Inquiry into the Pretrial Agreement (PTA)
Representing Guilty Clients: How do defense lawyers sleep at night?
Overview of the inquiry into the pretrial agreement (PTA):
The military judge must fully explore the terms of the PTA with the accused to ensure he understands them. This includes both the offer portion and the quantum (though the judge does not see the quantum until after sentence is announced).
- United States v. Soto
, 69 M.J. 304 (C.A.A.F. 2011) (where a term in the quantum whereby the accused agreed to ask for a BCD was not discussed with the accused on the record, there was a substantial basis in law to question the plea. The plea was deemed improvident.)
- United States v. Green , 1 M.J. 453 (C.M.A. 1976) (military judge must establish “on the record that the accused understands the meaning and effect of each provision in the pretrial agreement”).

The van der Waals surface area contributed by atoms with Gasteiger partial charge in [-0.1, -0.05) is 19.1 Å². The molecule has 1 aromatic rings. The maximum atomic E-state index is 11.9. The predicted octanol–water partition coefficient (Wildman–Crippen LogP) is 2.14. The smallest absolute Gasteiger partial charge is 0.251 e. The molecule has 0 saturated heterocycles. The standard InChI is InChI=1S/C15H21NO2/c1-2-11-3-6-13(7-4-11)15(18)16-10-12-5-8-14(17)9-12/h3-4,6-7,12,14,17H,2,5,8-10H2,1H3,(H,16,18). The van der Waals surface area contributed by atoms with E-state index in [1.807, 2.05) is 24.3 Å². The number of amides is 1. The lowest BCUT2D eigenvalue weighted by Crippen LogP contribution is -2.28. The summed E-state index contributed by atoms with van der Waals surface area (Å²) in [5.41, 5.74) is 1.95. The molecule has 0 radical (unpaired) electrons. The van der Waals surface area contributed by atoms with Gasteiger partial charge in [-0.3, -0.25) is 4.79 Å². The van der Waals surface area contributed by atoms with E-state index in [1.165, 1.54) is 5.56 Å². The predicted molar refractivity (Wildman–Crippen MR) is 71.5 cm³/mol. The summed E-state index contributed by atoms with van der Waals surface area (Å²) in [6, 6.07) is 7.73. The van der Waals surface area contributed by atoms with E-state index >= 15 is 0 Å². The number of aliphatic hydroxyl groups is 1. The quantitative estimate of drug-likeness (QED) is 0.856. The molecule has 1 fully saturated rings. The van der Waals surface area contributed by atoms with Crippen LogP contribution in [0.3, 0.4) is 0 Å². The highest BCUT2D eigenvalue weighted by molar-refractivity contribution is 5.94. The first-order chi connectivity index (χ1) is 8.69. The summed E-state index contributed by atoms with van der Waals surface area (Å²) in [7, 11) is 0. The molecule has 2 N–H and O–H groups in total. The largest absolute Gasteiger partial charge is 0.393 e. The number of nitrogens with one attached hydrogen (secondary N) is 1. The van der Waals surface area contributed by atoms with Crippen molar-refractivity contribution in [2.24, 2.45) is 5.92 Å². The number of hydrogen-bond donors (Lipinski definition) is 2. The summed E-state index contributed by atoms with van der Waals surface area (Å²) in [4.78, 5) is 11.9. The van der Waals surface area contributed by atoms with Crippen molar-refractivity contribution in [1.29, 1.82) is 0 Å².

- United States v. Felder , 59 M.J. 444 (C.A.A.F. 2004). Military judge did not inquire into a term of the PTA regarding defense’s waiver of any motions for sentence credit based on Article 13 and/or restriction tantamount to confinement. Defense counsel did inform the MJ that no punishment under Article 13 or restriction tantamount to confinement had occurred. While the MJ’s failure to discuss the term was error, the accused failed to show the error materially prejudiced a substantial right.
- United States v. Brehm, ARMY 20070688, [ not available on Westlaw ] (A. Ct. Crim. App. May 13, 2009) (unpublished). Accused pled guilty to indecent liberties with a child for an offense committed in 1999; charges were not forwarded until October 2006. At that time, the CAAF had not released its opinion in United States v. Lopez de Victoria , 66 M.J. 67 (C.A.A.F. 2008), which held that the 2003 amendment to Article 43, UCMJ (excepting child abuse offenses from the five-year statute of limitations) did not apply retroactively. At the guilty plea, the military judge asked the accused if he intended to waive a possible statute of limitations challenge from “any hypothetical ruling” by the CAAF. The ACCA ruled that the military judge exceeded his authority by adding an additional term to the pretrial agreement (specifically, waiver of a potential statute of limitation defense). The court noted it would have “less concern” if the pretrial agreement expressly discussed a “bargained-for waiver of a hypothetical future defense.”